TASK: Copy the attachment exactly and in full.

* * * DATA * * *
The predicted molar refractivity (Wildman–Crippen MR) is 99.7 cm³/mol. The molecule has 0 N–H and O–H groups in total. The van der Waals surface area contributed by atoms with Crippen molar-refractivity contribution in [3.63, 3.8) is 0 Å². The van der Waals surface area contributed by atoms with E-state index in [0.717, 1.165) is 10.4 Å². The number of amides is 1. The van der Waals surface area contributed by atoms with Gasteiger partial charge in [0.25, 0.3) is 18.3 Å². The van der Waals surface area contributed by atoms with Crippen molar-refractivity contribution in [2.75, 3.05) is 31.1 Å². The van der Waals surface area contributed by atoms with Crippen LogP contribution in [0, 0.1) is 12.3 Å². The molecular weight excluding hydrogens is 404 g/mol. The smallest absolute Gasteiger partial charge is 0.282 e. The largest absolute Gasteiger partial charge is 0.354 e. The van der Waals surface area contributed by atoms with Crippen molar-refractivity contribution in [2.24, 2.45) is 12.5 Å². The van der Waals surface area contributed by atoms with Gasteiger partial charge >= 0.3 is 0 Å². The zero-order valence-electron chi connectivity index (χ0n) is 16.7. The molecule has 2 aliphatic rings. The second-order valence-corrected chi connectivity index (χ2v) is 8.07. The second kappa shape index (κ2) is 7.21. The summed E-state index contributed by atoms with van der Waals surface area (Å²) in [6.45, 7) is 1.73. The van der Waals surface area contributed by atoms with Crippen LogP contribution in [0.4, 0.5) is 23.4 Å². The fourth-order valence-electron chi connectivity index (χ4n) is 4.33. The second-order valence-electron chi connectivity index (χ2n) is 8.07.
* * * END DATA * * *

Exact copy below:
The predicted molar refractivity (Wildman–Crippen MR) is 99.7 cm³/mol. The molecule has 0 N–H and O–H groups in total. The van der Waals surface area contributed by atoms with Crippen molar-refractivity contribution in [3.63, 3.8) is 0 Å². The van der Waals surface area contributed by atoms with E-state index in [0.717, 1.165) is 10.4 Å². The number of amides is 1. The van der Waals surface area contributed by atoms with Gasteiger partial charge in [0.25, 0.3) is 18.3 Å². The van der Waals surface area contributed by atoms with Crippen molar-refractivity contribution in [2.75, 3.05) is 31.1 Å². The van der Waals surface area contributed by atoms with Crippen LogP contribution in [0, 0.1) is 12.3 Å². The molecular weight excluding hydrogens is 404 g/mol. The smallest absolute Gasteiger partial charge is 0.282 e. The largest absolute Gasteiger partial charge is 0.354 e. The van der Waals surface area contributed by atoms with Crippen molar-refractivity contribution in [2.24, 2.45) is 12.5 Å². The van der Waals surface area contributed by atoms with Gasteiger partial charge >= 0.3 is 0 Å². The zero-order valence-electron chi connectivity index (χ0n) is 16.7. The molecule has 2 aliphatic rings. The second-order valence-corrected chi connectivity index (χ2v) is 8.07. The second kappa shape index (κ2) is 7.21. The summed E-state index contributed by atoms with van der Waals surface area (Å²) in [6.45, 7) is 1.73. The van der Waals surface area contributed by atoms with Crippen LogP contribution in [0.4, 0.5) is 23.4 Å². The fourth-order valence-electron chi connectivity index (χ4n) is 4.33. The second-order valence-electron chi connectivity index (χ2n) is 8.07.